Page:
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Home Court A man in Florida who shot his mother in the face cannot claim self-defense using the state's 'stand your ground' law

A man in Florida who shot his mother in the face cannot claim self-defense using the state's 'stand your ground' law

A man in Florida who shot and killed his mother during a dispute with his father unsuccessfully attempted to use the state's 'stand your ground' law to have the charges dismissed. Alexander Deltoro Jr., 32, is facing manslaughter charges in the death of his mother, 60-year-old Cindy Gale Deltoro, on …

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Nearly five years ago, a man in Florida shot his mother to death during a dispute with his father and recently attempted to have the charges dropped by invoking the state's 'stand your ground' law, but was unsuccessful.

Alexander Deltoro Jr., 32, faces manslaughter charges for the death of his 60-year-old mother, Cindy Gale Deltoro, on December 14, 2019. According to the South Florida Sun Sentinel, Deltoro is accused in the death of his mother..

Deltoro Affidavit by kc wildmoon on Scribd

The incident occurred after the family had dinner to celebrate the son's 28th birthday. An argument between Deltoro and his father escalated upon returning home, leading to physical confrontation. Cindy Deltoro intervened to separate them.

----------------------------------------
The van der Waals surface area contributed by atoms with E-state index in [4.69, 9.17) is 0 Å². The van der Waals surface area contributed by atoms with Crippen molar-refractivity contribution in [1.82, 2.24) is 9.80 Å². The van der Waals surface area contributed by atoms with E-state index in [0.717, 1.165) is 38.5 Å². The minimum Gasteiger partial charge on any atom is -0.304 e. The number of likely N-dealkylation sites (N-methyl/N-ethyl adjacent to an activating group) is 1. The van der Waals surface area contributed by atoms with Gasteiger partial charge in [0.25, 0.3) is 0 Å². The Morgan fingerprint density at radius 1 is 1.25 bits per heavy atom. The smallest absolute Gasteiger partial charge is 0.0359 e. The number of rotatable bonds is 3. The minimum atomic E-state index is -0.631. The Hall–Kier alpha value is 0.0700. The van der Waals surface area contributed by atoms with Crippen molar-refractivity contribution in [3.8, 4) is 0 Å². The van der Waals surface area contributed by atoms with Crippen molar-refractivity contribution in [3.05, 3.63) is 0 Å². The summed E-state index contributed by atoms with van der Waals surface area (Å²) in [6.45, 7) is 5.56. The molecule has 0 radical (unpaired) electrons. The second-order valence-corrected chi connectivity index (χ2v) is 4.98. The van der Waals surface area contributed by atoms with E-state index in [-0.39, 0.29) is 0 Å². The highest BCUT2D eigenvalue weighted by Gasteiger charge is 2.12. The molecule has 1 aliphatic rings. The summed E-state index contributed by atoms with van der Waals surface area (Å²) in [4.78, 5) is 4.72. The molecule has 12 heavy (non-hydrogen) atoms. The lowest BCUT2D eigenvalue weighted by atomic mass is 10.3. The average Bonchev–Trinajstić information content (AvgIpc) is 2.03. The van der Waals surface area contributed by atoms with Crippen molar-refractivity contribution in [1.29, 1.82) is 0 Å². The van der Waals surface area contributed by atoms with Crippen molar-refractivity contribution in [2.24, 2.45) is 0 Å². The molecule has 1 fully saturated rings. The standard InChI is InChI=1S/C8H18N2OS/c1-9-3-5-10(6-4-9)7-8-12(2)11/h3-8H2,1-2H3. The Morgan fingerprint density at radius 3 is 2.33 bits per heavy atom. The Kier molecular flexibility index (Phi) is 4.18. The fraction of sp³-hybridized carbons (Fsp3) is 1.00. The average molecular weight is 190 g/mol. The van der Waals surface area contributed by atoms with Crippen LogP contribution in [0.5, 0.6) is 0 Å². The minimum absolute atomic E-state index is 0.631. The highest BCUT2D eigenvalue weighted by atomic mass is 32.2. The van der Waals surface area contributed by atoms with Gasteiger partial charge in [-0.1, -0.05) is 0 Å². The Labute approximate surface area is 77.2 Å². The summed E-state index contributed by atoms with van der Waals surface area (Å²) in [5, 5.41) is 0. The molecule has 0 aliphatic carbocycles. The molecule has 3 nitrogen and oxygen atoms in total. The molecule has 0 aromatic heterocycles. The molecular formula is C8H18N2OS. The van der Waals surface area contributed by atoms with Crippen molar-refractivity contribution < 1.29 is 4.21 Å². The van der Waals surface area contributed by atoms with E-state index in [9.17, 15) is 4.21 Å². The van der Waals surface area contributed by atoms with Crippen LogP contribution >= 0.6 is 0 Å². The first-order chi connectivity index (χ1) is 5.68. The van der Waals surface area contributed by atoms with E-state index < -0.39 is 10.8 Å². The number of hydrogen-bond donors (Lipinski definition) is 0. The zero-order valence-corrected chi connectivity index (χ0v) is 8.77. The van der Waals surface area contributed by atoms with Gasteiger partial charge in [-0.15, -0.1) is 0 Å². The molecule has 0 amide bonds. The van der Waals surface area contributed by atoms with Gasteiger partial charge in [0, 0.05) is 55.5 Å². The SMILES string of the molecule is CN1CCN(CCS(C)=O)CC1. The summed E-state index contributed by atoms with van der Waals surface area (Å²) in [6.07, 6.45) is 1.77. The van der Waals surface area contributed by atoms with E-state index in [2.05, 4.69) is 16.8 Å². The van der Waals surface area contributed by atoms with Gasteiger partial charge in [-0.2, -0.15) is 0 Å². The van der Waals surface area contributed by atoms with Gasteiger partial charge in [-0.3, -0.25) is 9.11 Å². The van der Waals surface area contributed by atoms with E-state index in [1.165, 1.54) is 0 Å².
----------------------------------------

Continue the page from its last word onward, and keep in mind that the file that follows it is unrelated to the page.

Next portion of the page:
After being separated from his father, Deltoro pulled out a hidden gun and shot his mother in the face.

During the court proceedings, the defendant claimed that he couldn't see clearly because his glasses had fallen off and that he believed his father was also armed.

He stated, “He raised his fist at me like he was going to punch me. He had me pushed against a wall. I saw his hand go into his pocket. I pretty much knew what he was going for.”

An affidavit mentioned that Deltoro attempted to retrieve his gun before shooting his mother, but she got in the way. Once separated, he aimed the firearm at his mother and fired a single shot.

Cindy Deltoro died at the scene after being struck in the face by the bullet.

Deltoro confessed to not having a permit for the concealed weapon and that he became 'aggravated' during the altercation, leading him to draw the firearm, although he did not intend to discharge it.

The judge ruled that Deltoro's self-defense argument under the 'stand your ground' law was not valid and ordered the case to proceed to trial.

[Featured image: Alexander Deltoro Jr./Margate Police Department]

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